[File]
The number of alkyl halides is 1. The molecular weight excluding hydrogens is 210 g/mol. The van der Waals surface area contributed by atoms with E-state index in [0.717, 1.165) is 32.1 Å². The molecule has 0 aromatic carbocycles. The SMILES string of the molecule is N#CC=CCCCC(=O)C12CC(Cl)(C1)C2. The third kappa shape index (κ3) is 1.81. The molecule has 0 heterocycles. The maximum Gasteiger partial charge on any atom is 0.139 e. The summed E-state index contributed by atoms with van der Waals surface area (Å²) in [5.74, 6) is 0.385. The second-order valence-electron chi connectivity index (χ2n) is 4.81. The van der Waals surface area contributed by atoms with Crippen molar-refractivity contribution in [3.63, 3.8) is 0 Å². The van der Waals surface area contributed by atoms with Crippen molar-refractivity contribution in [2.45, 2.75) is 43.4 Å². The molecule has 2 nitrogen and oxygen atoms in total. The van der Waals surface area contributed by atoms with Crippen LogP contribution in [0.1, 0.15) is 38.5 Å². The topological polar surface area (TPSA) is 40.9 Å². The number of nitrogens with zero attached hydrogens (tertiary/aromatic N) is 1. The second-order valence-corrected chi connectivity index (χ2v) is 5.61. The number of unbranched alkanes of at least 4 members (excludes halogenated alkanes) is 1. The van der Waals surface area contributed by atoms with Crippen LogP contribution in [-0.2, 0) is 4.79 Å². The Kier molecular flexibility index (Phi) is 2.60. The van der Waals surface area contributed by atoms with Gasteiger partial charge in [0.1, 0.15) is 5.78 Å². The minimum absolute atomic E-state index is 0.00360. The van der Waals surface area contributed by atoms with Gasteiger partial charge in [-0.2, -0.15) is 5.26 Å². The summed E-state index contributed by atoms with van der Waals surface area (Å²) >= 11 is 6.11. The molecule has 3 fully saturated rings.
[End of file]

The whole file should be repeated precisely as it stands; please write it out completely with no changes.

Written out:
The number of alkyl halides is 1. The molecular weight excluding hydrogens is 210 g/mol. The van der Waals surface area contributed by atoms with E-state index in [0.717, 1.165) is 32.1 Å². The molecule has 0 aromatic carbocycles. The SMILES string of the molecule is N#CC=CCCCC(=O)C12CC(Cl)(C1)C2. The third kappa shape index (κ3) is 1.81. The molecule has 0 heterocycles. The maximum Gasteiger partial charge on any atom is 0.139 e. The summed E-state index contributed by atoms with van der Waals surface area (Å²) in [5.74, 6) is 0.385. The second-order valence-electron chi connectivity index (χ2n) is 4.81. The van der Waals surface area contributed by atoms with Crippen molar-refractivity contribution in [3.63, 3.8) is 0 Å². The van der Waals surface area contributed by atoms with Crippen molar-refractivity contribution in [2.45, 2.75) is 43.4 Å². The molecule has 2 nitrogen and oxygen atoms in total. The van der Waals surface area contributed by atoms with Crippen LogP contribution in [0.1, 0.15) is 38.5 Å². The topological polar surface area (TPSA) is 40.9 Å². The number of nitrogens with zero attached hydrogens (tertiary/aromatic N) is 1. The second-order valence-corrected chi connectivity index (χ2v) is 5.61. The number of unbranched alkanes of at least 4 members (excludes halogenated alkanes) is 1. The van der Waals surface area contributed by atoms with Crippen LogP contribution in [-0.2, 0) is 4.79 Å². The Kier molecular flexibility index (Phi) is 2.60. The van der Waals surface area contributed by atoms with Gasteiger partial charge in [0.1, 0.15) is 5.78 Å². The minimum absolute atomic E-state index is 0.00360. The van der Waals surface area contributed by atoms with Gasteiger partial charge in [-0.2, -0.15) is 5.26 Å². The summed E-state index contributed by atoms with van der Waals surface area (Å²) >= 11 is 6.11. The molecule has 3 fully saturated rings.